There’s a special kind of anticipation that comes with seeing your favourite musician on stage. I remember all too clearly the breathtaking excitement of Robbie Williams’ first Australian tour in 2006. At 9am, I joined the overly-enthusiastic group of fans outside Suncorp Stadium. I waited eagerly to get in first, so that I could get closest to the stage. Finally, after 9 long hours, we were allowed entry. We swarmed the stage. After fighting off delirious women, I secured myself a spot at the front. There was no one between the stage and myself, giving way to a breathtaking view of a performance that I’ll never forget. Robbie Williams strutted on stage and delivered a rocking performance that had all of Australia talking. He came, he saw, and he delivered.
Eight years later, Robbie finally returned to Australia. Within minutes of ticket sales opening, I had secured my spot at the front again. After so much time, Robbie’s career has become somewhat tumultuous. After several stints in rehab and declining album sales, the public appeared to have been falling out of love with the superstar of the 90s.
The “Swings Both Ways Tour” was here to promote his latest album of the same name, a series of covers performed as duets with some of the world’s biggest names in music. The reception had been lukewarm. Even as a fan, I had my doubts about his ability to deliver an entire arena tour off the back of this album on his own.
After all these years, my own stamina was less than it used to be, so turning up an hour early was the best I could muster. I had secured front pit tickets already, promising the best views possible. When the doors finally opened, the audience poured into the Brisbane Entertainment Centre. The energy was electric and anticipation was high. After inquiring about the opening act, I was informed there was none. Robbie doesn’t need an opener.
Indeed he didn’t, and as the curtain raised, it was as though no time had passed. Albeit with a better haircut and a sharper looking suit, Robbie took to the stage with all the charm and charisma he’d ever been known for. As a musician and an entertainer, time has clearly been good to him. His presence was stronger than ever as he strutted up and down his custom built stage. That stage was a great asset, allowing him to shake hands with fans, walk down to greet them, and even take a moment to sign the cleavage of another.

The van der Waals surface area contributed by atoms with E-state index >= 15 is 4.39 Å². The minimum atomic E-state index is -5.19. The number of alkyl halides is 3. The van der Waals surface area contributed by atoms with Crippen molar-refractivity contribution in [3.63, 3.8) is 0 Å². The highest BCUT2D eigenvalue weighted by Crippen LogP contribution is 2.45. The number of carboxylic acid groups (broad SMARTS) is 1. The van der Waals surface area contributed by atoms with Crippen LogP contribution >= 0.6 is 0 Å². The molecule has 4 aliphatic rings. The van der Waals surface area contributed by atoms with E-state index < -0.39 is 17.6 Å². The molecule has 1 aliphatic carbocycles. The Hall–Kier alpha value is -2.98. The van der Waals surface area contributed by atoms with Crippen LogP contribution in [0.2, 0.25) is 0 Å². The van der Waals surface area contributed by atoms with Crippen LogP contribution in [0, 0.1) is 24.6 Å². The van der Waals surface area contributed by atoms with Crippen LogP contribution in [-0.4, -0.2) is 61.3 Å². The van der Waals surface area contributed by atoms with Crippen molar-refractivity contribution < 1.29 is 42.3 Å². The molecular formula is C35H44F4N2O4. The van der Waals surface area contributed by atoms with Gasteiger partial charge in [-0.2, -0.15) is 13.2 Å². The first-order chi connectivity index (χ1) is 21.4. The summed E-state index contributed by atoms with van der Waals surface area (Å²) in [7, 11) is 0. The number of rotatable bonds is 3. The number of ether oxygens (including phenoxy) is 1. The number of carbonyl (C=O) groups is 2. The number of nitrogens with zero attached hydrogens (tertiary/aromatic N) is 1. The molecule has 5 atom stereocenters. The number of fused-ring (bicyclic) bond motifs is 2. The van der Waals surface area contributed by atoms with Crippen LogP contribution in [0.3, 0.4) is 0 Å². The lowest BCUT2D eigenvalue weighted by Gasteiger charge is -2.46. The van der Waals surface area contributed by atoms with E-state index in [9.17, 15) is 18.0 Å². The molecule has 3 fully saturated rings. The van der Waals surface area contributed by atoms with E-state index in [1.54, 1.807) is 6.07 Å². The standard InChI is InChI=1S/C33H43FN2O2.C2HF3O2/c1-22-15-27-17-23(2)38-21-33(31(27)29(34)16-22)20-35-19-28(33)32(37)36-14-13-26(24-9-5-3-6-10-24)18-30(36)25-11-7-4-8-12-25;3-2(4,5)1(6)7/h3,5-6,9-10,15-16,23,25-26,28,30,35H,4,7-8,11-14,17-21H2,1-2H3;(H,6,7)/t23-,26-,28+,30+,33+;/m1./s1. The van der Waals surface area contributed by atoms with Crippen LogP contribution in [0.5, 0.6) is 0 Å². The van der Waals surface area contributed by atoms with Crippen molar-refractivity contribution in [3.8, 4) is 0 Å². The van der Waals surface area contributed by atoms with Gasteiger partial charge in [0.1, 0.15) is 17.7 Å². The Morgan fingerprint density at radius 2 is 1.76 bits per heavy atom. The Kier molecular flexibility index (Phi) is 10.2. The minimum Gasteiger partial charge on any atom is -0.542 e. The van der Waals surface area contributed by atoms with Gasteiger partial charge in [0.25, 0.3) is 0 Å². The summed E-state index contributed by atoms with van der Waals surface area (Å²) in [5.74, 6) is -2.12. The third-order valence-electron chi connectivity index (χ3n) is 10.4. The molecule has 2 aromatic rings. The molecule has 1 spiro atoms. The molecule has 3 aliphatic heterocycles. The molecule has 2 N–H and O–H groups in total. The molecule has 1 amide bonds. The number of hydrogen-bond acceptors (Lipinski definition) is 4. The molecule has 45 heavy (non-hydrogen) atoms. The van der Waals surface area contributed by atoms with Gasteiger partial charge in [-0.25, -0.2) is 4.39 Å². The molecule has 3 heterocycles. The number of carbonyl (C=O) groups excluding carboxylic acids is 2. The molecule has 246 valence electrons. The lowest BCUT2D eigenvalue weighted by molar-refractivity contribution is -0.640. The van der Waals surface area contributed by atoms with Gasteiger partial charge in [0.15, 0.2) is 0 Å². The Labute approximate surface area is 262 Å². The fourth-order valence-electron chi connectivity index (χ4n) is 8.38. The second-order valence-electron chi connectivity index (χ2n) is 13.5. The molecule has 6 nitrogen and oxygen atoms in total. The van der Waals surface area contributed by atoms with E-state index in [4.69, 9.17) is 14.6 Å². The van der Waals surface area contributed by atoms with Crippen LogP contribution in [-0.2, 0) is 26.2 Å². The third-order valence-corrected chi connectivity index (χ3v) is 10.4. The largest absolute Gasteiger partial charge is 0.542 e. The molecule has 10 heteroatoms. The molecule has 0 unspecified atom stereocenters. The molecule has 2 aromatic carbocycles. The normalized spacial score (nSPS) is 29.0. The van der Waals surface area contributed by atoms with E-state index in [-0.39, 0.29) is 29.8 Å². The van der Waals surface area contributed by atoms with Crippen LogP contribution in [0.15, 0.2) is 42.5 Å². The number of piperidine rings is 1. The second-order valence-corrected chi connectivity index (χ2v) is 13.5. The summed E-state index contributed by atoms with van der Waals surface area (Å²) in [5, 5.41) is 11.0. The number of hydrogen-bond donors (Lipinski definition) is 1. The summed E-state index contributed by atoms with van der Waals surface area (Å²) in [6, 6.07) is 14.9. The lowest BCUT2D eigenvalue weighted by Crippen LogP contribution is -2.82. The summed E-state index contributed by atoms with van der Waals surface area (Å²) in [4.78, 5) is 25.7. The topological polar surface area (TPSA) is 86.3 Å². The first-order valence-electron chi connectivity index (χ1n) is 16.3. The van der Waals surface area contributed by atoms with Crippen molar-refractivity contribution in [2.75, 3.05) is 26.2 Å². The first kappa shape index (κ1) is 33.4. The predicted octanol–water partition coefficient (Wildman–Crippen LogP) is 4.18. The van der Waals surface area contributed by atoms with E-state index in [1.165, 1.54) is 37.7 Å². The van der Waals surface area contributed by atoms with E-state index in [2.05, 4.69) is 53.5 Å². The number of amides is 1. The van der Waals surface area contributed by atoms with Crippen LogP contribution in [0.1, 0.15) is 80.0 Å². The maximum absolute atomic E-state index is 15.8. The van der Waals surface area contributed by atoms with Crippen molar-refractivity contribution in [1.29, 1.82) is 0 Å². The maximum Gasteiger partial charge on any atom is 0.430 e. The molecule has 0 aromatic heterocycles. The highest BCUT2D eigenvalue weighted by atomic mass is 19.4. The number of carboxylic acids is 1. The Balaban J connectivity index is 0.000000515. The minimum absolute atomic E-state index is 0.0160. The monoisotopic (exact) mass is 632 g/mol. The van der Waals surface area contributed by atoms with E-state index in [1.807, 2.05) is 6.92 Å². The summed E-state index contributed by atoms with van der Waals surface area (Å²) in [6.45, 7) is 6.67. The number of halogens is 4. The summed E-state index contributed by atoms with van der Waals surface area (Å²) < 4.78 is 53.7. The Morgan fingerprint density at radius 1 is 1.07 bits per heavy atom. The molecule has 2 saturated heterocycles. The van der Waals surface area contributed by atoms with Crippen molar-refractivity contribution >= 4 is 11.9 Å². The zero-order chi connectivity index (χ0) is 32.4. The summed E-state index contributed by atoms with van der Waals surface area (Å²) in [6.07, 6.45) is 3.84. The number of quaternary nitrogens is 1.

Regularly taking time to talk to, sing to, and engage with his fans added a dynamic that had been lacking in his last tour. There was a great sense of enjoyment from him as a performer. It was clear that Robbie was in his element.
The setlist was almost entirely dedicated to his Swings Both Ways album, which, despite the absence of his duet partners, was executed flawlessly. However, he made sure to keep a few tricks up his sleeves. “Do Nothin’ Till You Hear From Me” was proudly sung as a surprise duet with his father, and a lucky fan was treated to a fake marriage during “That’s Amore”. Most impressively, he appeared in an inflated “fat suit”, whilst being suspended mid air for “Nobody Likes a Fat Pop Star”. It was that self-deprecating attitude that kept his performance grounded, as he never shied away from mocking his own achievements, or lack thereof. During a medley of his major hits of the past 20 years, he took a moment to take a cheeky swipe at his Aussie fans for some recent lackluster chart success.
With no encore to end the evening, Robbie made sure the night went out with a bang, ending with his hit “Angels”. Phones flashed, torches lit up, and the audience swayed. An entire stadium singing in unison, entranced with the magic of a performer who was truly born for the stage. With a smile and a wink, Robbie Williams took one final lap of the stage, stopping as he finished to turn and reach out to his fans. With swift sincerity he reached down and took my own hand for a brief shake and a thank you. He moved on, repeating the motion for a small pocket of fans, before leaping onstage for one final bow. A confetti canon exploded, filling the stadium with pink paper, and with that, he was gone.
Robbie Williams again proved himself a true showman, defying his critics and delivering an outstanding performance. Well worth the eight years’ wait, here’s hoping the wait is shorter next time round.